"House Conservatives Frustrated by Ryan’s Secret Budget Talks With Democrats," read the headline on the Daily Signal, the Heritage Foundation's conservative news site.
"My biggest frustration is that [the negotiating process] is too opaque," Rep. Bill Flores, a Texas Republican, said. "We don’t have any transparency into anything that’s happening."
The unveiling of the deal didn't quiet those criticisms. The agreement was announced on Tuesday night, amidst the Republican debate, and the actual text was posted in the wee hours of Wednesday morning. This is not how you introduce legislation when you want it to lead the headlines.
Huge, huge props to Speaker Ryan for announcing the budget deal in the middle of the debate. I'm honestly impressed by the timing.— Josh Barro (@jbarro) December 16, 2015
But it didn't matter. The package passed overwhelmingly in both the House (316-113) and the Senate (66-35).
This deal is the first major legislation of Paul Ryan's speakership, and it's huge: it prevents a government shutdown, replaces much of the sequester, passes $700 billion of (unpaid-for) tax cuts, pauses or delays major provisions of Obamacare, and offers real insight into what both parties care about right now — and what they don't care about. And one lesson of the deal — which may be a surprise to those who remember Ryan's rise as the GOP's chief deficit hawk — is that neither party really cares about deficits right now.
The package is also an interesting first move from Ryan. In process and in substance, this kind of backroom deal that offers real concessions to Democrats and blows up the deficit wasn't the change insurgent Republicans were looking for when they ousted John Boehner. But Ryan argues that this deal is really cleaning up the mess of the Boehner era, and creating the conditions necessary for a more conservative approach to House governance.
"Congress can now move into 2016 with a fresh start and a plan to return to regular order in order to better protect taxpayer dollars," he said in a statement.
What does the deal do?
There are three major categories of policy in this deal.
1) Spending for 2016. This deal sets discretionary spending levels for the 2016 fiscal year — if this portion, or something like it, doesn't pass, the government will shut down.
A secondary objective for both parties here is agreeing on specific spending cuts that can replace the across-the-board "sequester" cuts that have been indiscriminately hacking away at the federal government for the past few years. This deal replaces much of (though not all!) of the 2016 sequester cuts.
2) Tax cuts. The package has a ton of tax cuts — about $700 billion worth — and basically none of them are paid for. The Committee for a Responsible Federal Budget has a very helpful table breaking down the individual cuts and their cost:
If you look closely, there are two big categories of tax cut here.
The bulk of the tax cuts are ones that currently exist but were set to expire — even though no one really thought Congress would let them expire. This includes a raft of business cuts like the R&D credit, but it also includes anti-poverty cuts of tremendous importance to Democrats, like the expanded child tax credit and earned income tax credit.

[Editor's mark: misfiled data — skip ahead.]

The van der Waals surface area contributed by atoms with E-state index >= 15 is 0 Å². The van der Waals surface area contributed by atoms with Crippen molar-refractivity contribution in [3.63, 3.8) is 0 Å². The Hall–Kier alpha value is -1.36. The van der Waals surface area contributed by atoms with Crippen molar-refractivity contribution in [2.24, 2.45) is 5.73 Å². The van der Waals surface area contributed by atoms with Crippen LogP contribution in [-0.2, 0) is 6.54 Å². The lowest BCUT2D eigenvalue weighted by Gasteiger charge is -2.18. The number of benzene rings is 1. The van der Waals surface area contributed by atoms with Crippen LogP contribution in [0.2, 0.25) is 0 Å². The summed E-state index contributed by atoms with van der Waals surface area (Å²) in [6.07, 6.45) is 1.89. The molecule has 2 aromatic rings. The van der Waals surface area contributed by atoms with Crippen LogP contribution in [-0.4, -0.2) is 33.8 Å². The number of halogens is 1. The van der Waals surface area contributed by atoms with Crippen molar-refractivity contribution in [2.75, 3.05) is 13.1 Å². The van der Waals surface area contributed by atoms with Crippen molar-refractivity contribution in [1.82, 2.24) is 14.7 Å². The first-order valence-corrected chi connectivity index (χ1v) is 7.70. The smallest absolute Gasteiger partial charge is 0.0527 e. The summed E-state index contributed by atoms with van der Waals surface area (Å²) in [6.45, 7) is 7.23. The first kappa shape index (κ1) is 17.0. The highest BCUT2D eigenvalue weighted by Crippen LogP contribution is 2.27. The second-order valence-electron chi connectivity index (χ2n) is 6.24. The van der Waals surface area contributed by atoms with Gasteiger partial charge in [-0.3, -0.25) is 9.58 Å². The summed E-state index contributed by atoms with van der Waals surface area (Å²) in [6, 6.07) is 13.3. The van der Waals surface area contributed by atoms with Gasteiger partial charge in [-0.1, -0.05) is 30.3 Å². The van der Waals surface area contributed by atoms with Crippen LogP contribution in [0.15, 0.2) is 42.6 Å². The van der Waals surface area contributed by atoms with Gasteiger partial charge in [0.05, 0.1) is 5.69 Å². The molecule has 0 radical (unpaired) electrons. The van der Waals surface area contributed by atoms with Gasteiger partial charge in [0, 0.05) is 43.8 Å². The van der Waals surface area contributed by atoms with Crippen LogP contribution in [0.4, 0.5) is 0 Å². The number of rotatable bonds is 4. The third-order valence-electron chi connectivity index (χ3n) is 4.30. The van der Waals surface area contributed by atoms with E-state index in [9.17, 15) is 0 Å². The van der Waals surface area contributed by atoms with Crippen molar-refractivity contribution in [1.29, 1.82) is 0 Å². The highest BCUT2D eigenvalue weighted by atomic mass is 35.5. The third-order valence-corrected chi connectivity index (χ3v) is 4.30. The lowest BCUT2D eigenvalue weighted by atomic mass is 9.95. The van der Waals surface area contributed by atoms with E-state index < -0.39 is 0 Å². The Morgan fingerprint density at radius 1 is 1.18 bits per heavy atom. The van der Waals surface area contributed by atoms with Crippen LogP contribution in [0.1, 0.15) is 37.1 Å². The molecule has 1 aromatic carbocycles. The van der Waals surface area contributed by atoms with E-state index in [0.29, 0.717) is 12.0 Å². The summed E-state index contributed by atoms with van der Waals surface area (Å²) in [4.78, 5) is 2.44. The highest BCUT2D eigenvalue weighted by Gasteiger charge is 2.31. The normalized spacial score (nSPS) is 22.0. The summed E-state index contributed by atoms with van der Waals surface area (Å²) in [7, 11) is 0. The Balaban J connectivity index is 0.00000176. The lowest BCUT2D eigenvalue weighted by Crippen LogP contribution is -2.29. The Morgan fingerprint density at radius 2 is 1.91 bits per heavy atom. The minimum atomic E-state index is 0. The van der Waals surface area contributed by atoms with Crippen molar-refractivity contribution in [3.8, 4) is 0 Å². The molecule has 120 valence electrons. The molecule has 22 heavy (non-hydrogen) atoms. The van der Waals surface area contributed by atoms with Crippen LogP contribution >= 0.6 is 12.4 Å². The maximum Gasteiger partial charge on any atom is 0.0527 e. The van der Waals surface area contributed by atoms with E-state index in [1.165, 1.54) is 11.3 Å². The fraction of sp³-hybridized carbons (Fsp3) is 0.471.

These cuts tend to get extended on a year-by-year basis — that's why budget wonks call them "tax extenders" — but here, they're either being extended for a number of years or being made permanent.
Making those expanded anti-poverty tax cuts permanent is, in particular, a big deal. "These improvements lift about 16 million people, including about 8 million children, out of poverty or closer to the poverty line each year," writes Bob Greenstein, president of the left-leaning Center on Budget and Policy Priorities. "With these improvements, the EITC and CTC keep more children out of poverty than any other federal program, which would no longer be true if the improvements expired."
The other category of tax cuts takes the form of delays to some of Obamacare's tax increases. The Affordable Care Act currently includes a tax on insurance companies and a tax on medical device manufacturers. Both of those are being "paused" for a year. The Affordable Care Act's "Cadillac tax" on expensive insurance plans was scheduled to begin in 2018 but under the deal is being delayed for two years.
The actual budgetary cost of these pauses and delays is pretty minor — $32 billion or so — but the fear is these pauses and delays will become permanent. If that happens, the Committee for a Responsible Federal Budget notes, the real cost will be $257 billion over 10 years.
3) Policy riders. A big part of what makes spending deals so controversial in Washington is the effort to use the appropriations process to accomplish controversial policy goals. These non-spending add-ons to spending bills are called "policy riders," and examples include defunding Planned Parenthood, setting up a more stringent process for screening Syrian refugees, or telling the IRS it can't tighten its regulations against 501(c)(4)s that raise anonymous donations. (You can see a conservative wish list of policy riders here.)
Common words from Republicans on lack of major policy riders in omnibus: disappointment, frustration— Anthony Adragna (@AnthonyAdragna) December 16, 2015
In this case, the overwhelming majority of policy riders were stripped out of the final deal — including the super-controversial Planned Parenthood and refugee riders. The most significant rider left is about protecting anonymous political spending, because apparently that's something both parties can agree on.
The big lesson: No one cares about debt, not even Paul Ryan
Here's what this deal tells us about both parties' priorities in 2015:
No one cares about the deficit — or, at the very least, everyone cares about other priorities more than they care about the deficit.
The basic deal here is that Republicans get corporate tax cuts, Democrats get anti-poverty tax cuts, and both sides (more on that in a moment) get some Obamacare tax cuts. What all sides give up is the deficit.